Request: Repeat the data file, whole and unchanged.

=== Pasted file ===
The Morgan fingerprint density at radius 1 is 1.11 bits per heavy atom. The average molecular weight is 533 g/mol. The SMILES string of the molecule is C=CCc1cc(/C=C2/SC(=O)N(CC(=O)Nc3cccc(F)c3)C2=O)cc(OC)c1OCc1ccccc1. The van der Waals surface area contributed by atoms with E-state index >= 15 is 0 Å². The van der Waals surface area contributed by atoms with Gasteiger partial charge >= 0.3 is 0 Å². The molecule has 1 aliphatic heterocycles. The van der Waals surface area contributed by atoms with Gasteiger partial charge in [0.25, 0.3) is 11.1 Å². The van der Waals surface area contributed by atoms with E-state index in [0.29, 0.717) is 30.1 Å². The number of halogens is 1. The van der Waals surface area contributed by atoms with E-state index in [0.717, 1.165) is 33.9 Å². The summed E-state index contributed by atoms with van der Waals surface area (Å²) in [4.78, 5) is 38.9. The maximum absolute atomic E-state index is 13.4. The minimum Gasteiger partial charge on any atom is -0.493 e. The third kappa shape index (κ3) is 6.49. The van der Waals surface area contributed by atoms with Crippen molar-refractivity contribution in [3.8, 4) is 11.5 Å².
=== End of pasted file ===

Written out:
The Morgan fingerprint density at radius 1 is 1.11 bits per heavy atom. The average molecular weight is 533 g/mol. The SMILES string of the molecule is C=CCc1cc(/C=C2/SC(=O)N(CC(=O)Nc3cccc(F)c3)C2=O)cc(OC)c1OCc1ccccc1. The van der Waals surface area contributed by atoms with E-state index >= 15 is 0 Å². The van der Waals surface area contributed by atoms with Gasteiger partial charge >= 0.3 is 0 Å². The molecule has 1 aliphatic heterocycles. The van der Waals surface area contributed by atoms with Gasteiger partial charge in [0.25, 0.3) is 11.1 Å². The van der Waals surface area contributed by atoms with E-state index in [0.29, 0.717) is 30.1 Å². The number of halogens is 1. The van der Waals surface area contributed by atoms with E-state index in [0.717, 1.165) is 33.9 Å². The summed E-state index contributed by atoms with van der Waals surface area (Å²) in [4.78, 5) is 38.9. The maximum absolute atomic E-state index is 13.4. The minimum Gasteiger partial charge on any atom is -0.493 e. The third kappa shape index (κ3) is 6.49. The van der Waals surface area contributed by atoms with Crippen molar-refractivity contribution in [3.8, 4) is 11.5 Å².